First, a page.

The Traveling Wilburys

In the eighties, I made no secret of my dislike for a lot of music during that period. When I heard The Traveling Wilburys in 1988 it was like an oasis in the desert. A band that contained George Harrison, Bob Dylan, Roy Orbison, Jeff Lynne and Tom Petty. I went out and bought the album Traveling Wilburys Volume 1 and wore it out. There is not a song on that album that I didn’t like.

George Harrison started the group with Jeff Lynne and eventually, they picked up Bob Dylan, Roy Orbison, and Tom Petty…not a bad choice of additions. Just hearing Bob Dylan sing lines like “You don’t need no wax job, you’re smooth enough for me If you need your oil changed, I’ll do it for you free” was the worth the price of the album.

Handle with Care was the first single and it went to #2 on the Billboard Mainstream Rock Songs charts. I was surprised when I researched the other charting songs of The Wilburys first album… End of the Line went to #2 on Billboard Mainstream Rock Songs, “Last Night” #5, “Heading For The Light” #7 “Inside Out” #16

Tweeter and the Monkey Man is my favorite song off of that album. Bob taking playful jabs at Bruce Springsteen. The song reminded me of some of his earlier work.

Hearing Roy Orbison and Bob Dylan singing together was something I never thought I would ever hear. Roy’s voice was magnificent as always and it is sad that he died two months after the album’s release.

On the second album, Vol 3 of course… the songs as a whole were not as strong but I still like the album. They did miss Roy’s vocals and presence. Again Dylan sang my favorite song on the album with “If You Belonged To Me” with Dylan sounding vulnerable.  She’s My Baby went to #2  and The Wilbury Twist got some radio play but nothing like Handle With Care.

They also recorded two other songs Runaway and Nobody’s Child which was recorded for a benefit album. They did an excellent job of Nobody’s Child.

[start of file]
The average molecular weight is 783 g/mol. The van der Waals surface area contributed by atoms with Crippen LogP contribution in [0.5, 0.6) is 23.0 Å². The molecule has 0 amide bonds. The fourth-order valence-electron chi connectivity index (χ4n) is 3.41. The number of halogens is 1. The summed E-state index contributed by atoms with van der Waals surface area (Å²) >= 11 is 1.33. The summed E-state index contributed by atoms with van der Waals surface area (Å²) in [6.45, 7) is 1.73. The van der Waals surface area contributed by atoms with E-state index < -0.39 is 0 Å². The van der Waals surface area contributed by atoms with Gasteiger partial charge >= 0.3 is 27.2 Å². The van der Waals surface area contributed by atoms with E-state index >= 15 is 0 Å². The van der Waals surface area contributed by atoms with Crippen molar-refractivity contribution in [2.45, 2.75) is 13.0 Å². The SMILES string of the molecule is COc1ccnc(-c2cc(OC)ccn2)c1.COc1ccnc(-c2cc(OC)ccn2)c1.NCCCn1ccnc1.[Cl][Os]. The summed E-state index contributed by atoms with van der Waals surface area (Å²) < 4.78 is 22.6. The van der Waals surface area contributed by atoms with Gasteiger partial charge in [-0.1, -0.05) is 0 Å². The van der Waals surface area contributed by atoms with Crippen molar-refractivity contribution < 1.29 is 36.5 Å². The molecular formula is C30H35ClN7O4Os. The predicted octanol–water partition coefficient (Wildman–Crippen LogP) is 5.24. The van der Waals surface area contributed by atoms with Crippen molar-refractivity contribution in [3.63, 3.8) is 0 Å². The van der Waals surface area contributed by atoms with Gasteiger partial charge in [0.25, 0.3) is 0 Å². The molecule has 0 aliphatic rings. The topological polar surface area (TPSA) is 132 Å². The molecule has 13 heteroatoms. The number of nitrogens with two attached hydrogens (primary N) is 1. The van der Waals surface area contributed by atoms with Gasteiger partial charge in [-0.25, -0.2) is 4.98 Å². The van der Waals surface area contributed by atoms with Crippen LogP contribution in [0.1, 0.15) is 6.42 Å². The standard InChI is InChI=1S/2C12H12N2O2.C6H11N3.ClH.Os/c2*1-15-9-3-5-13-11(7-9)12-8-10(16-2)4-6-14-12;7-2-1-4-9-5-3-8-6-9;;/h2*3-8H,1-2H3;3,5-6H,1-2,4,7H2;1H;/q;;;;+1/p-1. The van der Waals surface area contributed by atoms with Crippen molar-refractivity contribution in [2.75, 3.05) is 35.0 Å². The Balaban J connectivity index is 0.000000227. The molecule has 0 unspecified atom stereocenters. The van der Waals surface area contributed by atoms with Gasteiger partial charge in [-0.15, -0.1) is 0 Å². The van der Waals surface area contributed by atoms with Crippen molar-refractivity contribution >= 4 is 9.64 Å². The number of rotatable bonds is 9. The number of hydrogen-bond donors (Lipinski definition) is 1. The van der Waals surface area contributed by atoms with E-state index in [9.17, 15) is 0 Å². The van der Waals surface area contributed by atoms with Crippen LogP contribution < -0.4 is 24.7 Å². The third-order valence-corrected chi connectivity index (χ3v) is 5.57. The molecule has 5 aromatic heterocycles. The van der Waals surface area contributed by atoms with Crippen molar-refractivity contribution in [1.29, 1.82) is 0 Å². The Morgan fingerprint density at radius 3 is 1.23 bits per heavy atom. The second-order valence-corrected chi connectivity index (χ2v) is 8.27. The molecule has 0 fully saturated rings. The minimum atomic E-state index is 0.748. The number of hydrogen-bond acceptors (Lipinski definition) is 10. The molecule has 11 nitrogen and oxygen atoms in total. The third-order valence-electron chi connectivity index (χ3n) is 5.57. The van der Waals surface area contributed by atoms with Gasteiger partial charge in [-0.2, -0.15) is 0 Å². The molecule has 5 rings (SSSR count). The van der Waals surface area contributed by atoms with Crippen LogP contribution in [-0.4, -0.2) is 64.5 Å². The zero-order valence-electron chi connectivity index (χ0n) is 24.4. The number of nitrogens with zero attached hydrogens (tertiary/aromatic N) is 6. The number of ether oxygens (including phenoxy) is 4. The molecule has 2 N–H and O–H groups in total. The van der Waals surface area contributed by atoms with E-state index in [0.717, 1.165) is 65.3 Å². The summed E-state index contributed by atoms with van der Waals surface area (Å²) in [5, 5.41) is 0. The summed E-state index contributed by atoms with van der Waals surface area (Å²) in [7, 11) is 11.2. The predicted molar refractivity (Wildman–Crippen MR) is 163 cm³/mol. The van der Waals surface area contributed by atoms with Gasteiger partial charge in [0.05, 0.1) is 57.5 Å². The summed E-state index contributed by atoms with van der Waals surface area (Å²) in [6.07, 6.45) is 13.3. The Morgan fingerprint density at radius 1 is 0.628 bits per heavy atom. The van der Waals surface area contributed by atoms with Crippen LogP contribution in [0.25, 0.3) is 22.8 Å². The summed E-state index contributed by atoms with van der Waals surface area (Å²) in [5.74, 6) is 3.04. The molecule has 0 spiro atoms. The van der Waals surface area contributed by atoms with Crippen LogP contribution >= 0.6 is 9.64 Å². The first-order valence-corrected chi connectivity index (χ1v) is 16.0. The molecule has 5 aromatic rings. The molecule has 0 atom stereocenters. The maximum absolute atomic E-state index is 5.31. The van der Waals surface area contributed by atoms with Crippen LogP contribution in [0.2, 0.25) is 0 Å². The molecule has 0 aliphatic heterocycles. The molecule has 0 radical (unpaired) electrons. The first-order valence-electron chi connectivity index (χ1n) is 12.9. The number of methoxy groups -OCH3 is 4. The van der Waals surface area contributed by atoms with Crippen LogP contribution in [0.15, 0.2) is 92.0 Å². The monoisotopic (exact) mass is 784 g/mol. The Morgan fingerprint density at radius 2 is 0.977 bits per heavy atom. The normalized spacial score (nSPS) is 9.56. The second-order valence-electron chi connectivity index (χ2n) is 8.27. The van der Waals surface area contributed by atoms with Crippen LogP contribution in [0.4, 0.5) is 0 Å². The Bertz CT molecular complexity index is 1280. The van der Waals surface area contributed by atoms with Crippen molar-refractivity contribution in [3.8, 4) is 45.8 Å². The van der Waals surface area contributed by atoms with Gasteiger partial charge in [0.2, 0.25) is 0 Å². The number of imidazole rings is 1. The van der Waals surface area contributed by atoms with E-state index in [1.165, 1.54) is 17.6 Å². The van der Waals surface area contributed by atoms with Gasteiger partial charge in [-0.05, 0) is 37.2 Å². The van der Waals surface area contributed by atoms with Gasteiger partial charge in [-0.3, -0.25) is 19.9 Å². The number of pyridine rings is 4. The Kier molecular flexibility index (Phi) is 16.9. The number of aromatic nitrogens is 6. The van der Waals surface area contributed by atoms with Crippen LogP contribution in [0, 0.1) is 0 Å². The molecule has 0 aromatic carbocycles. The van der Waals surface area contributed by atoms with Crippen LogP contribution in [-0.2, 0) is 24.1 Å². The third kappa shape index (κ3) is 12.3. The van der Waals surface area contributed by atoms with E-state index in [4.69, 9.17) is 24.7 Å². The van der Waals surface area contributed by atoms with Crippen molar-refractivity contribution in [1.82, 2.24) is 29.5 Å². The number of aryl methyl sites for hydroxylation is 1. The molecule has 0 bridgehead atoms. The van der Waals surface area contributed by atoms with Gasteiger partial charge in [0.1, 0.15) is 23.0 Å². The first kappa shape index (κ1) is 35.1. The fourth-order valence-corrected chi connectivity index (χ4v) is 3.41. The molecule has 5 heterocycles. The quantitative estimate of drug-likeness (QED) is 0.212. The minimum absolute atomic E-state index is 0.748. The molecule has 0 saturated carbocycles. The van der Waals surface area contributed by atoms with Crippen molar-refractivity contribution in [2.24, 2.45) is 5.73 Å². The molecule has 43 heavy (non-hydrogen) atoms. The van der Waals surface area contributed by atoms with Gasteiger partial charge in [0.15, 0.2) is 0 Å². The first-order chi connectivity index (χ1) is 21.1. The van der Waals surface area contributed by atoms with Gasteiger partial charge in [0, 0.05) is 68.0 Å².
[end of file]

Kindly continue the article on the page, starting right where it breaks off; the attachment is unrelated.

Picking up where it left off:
This helped revive the career of Orbison…unfortunately he didn’t get to enjoy the success of his solo album and hit “You Got It.”

Two bright spots in the late eighties for me was The Traveling Wilburys and Keith Richard’s solo album Talk Is Cheap.

I really wish older rockers would try to do this sort of thing now. Let’s say Fogerty, McCartney, Young, Richards, and throw in a younger David Grohl…or fill in your own names…No it wouldn’t be the same but I would like to hear the results.

You Know My Name (Look Up The Number) Beatles

I bought the Let It Be single by the Beatles in the mid-1970s from a relative’s yard sale. I loved Let It Be and then I flipped it over. The song started off with a catchy piano riff and then took a left turn never coming back.

I won’t even attempt to describe it because it would lose everything in words. It is a funny record (I don’t mean “My Love” bad funny… wo wo wo wo, wo wo wo wo…sorry Paul) it’s a comedy record. You could tell they were having a great time doing it.

Brian Jones played saxophone on the recording. Yes, that Brian Jones of the Rolling Stones. He dropped by the studio and John and Paul thought he would play some guitar but he had a sax so they thought of this tune and he played on it.

My friend and I would listen to this over and over. We would quote from it…”Welcome to Slaggers” at school. Sometimes…and this is probably sad but we still do.

The song was recorded in May of 1967 and June of 1969 and was released as the B side of Let It Be in 1970.

It’s just so off the wall. The thing that surprises me isn’t the 1967 sessions…it’s John and Paul working on this in 1969 when they were not exactly best mates anymore. How could you not get along and make this? I guess they went through bad and good periods like any friendship or partnership…

The original version was 6:08 long but John edited it down to 4:19 for the single release.

Here is a quote from John Lennon

“That was a piece of unfinished music that I turned into a comedy record with Paul. I was waiting for him in his house, and I saw the phone book was on the piano with ‘You know the name, look up the number.’ That was like a logo, and I just changed it. It was going to be a Four Tops kind of song – the chord changes are like that – but it never developed and we made a joke of it. Brian Jones is playing saxophone on it.”

 

Paul McCartney on Brian Jones

“I naturally thought he’d bring a guitar along to a Beatles session and maybe chung along and do some nice rhythm guitar or a little bit of electric twelve-string or something, but to our surprise, he brought his saxophone,”